This weekend was spent filling up the reservoir, as it were, as I spent a lot of time with my Grate Frend Beatriz at exhibitions and in art shops. On Friday we went to the blockbuster exhibition about Alexander McQueen at the Victoria and Albert Museum, and on Saturday we went to the Fitwilliam Museum in Cambridge to see the Treasured Possessions exhibition.
I may get round to writing about the McQueen exhibition at some later point, but for now all I can say is that it is every bit as stunning as all the publicity for it says it is. It is more like art than fashion, visually stunning with brilliantly chosen music. It is disturbing and horrifying and delightful and enrapturing. If you like beads, embellishment, fabric, beautiful technique, which you probably do or you wouldn’t be reading this, then this is paradise. But equally you could see demons around every corner and it wasn’t hard to see why he took his own life. So sobering as well as seductive.
On Sunday morning Beatriz and I spent some time in her studio working with what we had seen and, in my case, pouring liquid watercolour as a starting point for a design based on the impression McQueen had left on us. This is mine:
Treasured Possessions, on the other hand, was small and rather restrained, certainly compared with the ravishing excesses of the McQueen experience. It was about material culture, and in particular, shopping and consumption, with a big emphasis on the eighteenth century. Something I would never have predicted was just how lovely a set of Meissen figurines depicting people selling things would be. The very word Meissen brings back Sunday teatime and ‘Going for a Song’ (I am that old) and ‘Antiques Roadshow’. But these were delightful.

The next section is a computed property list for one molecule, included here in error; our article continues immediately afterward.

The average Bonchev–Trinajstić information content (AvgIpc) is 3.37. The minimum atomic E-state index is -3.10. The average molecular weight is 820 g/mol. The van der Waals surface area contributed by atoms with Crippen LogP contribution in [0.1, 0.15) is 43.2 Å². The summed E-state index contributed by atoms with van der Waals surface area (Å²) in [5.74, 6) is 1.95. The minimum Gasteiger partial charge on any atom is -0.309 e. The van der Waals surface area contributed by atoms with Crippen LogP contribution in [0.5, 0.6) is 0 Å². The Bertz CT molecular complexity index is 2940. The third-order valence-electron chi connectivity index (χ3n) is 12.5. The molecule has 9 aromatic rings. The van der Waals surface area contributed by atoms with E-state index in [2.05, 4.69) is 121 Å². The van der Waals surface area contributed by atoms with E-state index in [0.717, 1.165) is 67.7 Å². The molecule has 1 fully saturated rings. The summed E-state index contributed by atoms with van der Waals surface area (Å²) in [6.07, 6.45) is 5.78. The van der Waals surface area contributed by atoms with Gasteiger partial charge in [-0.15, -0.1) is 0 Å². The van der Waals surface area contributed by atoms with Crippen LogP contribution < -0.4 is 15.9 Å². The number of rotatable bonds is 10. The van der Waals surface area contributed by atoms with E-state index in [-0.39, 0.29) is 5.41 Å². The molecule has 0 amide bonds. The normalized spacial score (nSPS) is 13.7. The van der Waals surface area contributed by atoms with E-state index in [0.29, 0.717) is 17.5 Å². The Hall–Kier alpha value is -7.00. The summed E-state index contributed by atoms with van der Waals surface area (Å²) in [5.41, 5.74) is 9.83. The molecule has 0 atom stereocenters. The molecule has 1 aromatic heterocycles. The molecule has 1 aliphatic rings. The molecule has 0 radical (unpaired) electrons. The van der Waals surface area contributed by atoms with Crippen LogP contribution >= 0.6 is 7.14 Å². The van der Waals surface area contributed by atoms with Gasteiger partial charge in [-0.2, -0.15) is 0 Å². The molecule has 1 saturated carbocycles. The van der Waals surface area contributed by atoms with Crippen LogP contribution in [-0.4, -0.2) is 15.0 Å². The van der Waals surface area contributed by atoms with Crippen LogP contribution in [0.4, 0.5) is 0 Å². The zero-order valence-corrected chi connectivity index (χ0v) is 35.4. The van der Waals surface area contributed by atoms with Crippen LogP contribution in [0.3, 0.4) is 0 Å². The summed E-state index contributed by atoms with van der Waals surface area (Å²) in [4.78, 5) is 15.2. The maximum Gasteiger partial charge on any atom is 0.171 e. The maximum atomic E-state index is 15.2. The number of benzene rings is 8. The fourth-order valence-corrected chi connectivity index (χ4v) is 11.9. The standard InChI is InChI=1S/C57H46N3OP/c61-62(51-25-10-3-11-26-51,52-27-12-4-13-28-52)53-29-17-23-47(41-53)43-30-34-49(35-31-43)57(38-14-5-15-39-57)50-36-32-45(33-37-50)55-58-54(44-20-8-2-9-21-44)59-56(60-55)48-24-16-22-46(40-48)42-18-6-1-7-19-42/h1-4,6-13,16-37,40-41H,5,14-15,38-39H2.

My very quick sketch of the Meissen figurines.
I got a huge amount of inspiration for my work on Laura Ashley at this show, which I will write about later, but what I really I want to talk about is an accompanying exhibition to the main show called ‘A Young Man’s Progress‘.
This is a collaboration between sisters, artist-photographer Maisie Broadhead and fashion designer Bella Newell (Burberry); and Professor Ulinka Rublack. In it they take a remarkable book, a collection of images commissioned between 1520 and 1560 by Matthäus Schwarz of his most fashionable outfit of the year and recreate or reimagine them telling the fictional story of Matthew Smith, a young man from North London, who is obsessed with clothes. The modern photographs are sumptuous, I think lifesize, images of exquisite clothing, but what makes them so arresting is the witty reworkings of the original picture. Now, while the Fitzwilliam has postcards of the contemporary pieces, it does not have the corresponding images of the sixteenth century source material so I can only demonstrate using this not very lovely snapshot taken with my phone:
So we can at least see the substitution of the North London scooter for the horse, and possibly appreciate the way the cut of the coat echoes the folds on the original tunic. I really liked the weapon being replaced with the mobile phone in this image.
It’s a shame these aren’t clearer but there is a very good video on the Fitzwilliam site. I loved these photos and the process to create them because they were clever, inventive, aesthetically lovely and they made me laugh outloud. I really recommend this little show, which is separate from the main one, and free and on until 6 September, if you happen to be in Cambridge.